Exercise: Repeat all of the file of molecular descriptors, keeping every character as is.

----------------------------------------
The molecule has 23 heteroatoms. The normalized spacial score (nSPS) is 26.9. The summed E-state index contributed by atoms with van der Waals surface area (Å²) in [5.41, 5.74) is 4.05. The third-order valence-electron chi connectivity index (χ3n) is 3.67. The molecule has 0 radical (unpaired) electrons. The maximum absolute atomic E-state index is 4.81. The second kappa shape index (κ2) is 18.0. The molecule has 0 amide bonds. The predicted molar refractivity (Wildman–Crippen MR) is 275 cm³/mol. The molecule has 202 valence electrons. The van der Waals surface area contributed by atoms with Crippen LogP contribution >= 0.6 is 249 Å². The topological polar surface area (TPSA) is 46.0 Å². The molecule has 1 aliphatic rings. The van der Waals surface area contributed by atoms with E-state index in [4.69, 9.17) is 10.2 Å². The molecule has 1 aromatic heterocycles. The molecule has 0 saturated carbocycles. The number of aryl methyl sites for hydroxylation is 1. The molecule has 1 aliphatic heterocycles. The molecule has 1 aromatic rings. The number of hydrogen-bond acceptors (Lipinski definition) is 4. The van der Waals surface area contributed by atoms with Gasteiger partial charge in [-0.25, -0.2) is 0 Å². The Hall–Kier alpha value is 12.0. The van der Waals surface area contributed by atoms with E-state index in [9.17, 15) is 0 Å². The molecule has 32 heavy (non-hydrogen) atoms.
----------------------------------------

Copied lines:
The molecule has 23 heteroatoms. The normalized spacial score (nSPS) is 26.9. The summed E-state index contributed by atoms with van der Waals surface area (Å²) in [5.41, 5.74) is 4.05. The third-order valence-electron chi connectivity index (χ3n) is 3.67. The molecule has 0 radical (unpaired) electrons. The maximum absolute atomic E-state index is 4.81. The second kappa shape index (κ2) is 18.0. The molecule has 0 amide bonds. The predicted molar refractivity (Wildman–Crippen MR) is 275 cm³/mol. The molecule has 202 valence electrons. The van der Waals surface area contributed by atoms with Crippen LogP contribution >= 0.6 is 249 Å². The topological polar surface area (TPSA) is 46.0 Å². The molecule has 1 aliphatic rings. The van der Waals surface area contributed by atoms with E-state index in [4.69, 9.17) is 10.2 Å². The molecule has 1 aromatic heterocycles. The molecule has 0 saturated carbocycles. The number of aryl methyl sites for hydroxylation is 1. The molecule has 1 aliphatic heterocycles. The molecule has 1 aromatic rings. The number of hydrogen-bond acceptors (Lipinski definition) is 4. The van der Waals surface area contributed by atoms with Gasteiger partial charge in [-0.25, -0.2) is 0 Å². The Hall–Kier alpha value is 12.0. The van der Waals surface area contributed by atoms with E-state index in [9.17, 15) is 0 Å². The molecule has 32 heavy (non-hydrogen) atoms.